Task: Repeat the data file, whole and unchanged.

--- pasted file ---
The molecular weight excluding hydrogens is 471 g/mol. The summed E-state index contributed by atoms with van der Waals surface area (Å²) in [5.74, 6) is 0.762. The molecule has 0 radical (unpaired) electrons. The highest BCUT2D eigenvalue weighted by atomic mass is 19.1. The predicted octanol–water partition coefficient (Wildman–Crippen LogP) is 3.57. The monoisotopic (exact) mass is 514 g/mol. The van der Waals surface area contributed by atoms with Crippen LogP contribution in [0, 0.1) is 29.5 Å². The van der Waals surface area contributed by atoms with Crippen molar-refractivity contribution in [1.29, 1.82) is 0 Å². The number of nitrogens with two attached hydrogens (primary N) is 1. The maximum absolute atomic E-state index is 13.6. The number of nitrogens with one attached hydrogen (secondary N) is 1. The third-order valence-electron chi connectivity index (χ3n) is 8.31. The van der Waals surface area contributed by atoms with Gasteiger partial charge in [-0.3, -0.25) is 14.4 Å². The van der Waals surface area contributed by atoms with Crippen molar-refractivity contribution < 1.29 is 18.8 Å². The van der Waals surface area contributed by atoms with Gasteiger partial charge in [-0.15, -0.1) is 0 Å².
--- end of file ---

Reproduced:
The molecular weight excluding hydrogens is 471 g/mol. The summed E-state index contributed by atoms with van der Waals surface area (Å²) in [5.74, 6) is 0.762. The molecule has 0 radical (unpaired) electrons. The highest BCUT2D eigenvalue weighted by atomic mass is 19.1. The predicted octanol–water partition coefficient (Wildman–Crippen LogP) is 3.57. The monoisotopic (exact) mass is 514 g/mol. The van der Waals surface area contributed by atoms with Crippen LogP contribution in [0, 0.1) is 29.5 Å². The van der Waals surface area contributed by atoms with Crippen molar-refractivity contribution in [1.29, 1.82) is 0 Å². The number of nitrogens with two attached hydrogens (primary N) is 1. The maximum absolute atomic E-state index is 13.6. The number of nitrogens with one attached hydrogen (secondary N) is 1. The third-order valence-electron chi connectivity index (χ3n) is 8.31. The van der Waals surface area contributed by atoms with Gasteiger partial charge in [-0.3, -0.25) is 14.4 Å². The van der Waals surface area contributed by atoms with Crippen molar-refractivity contribution < 1.29 is 18.8 Å². The van der Waals surface area contributed by atoms with Gasteiger partial charge in [-0.15, -0.1) is 0 Å².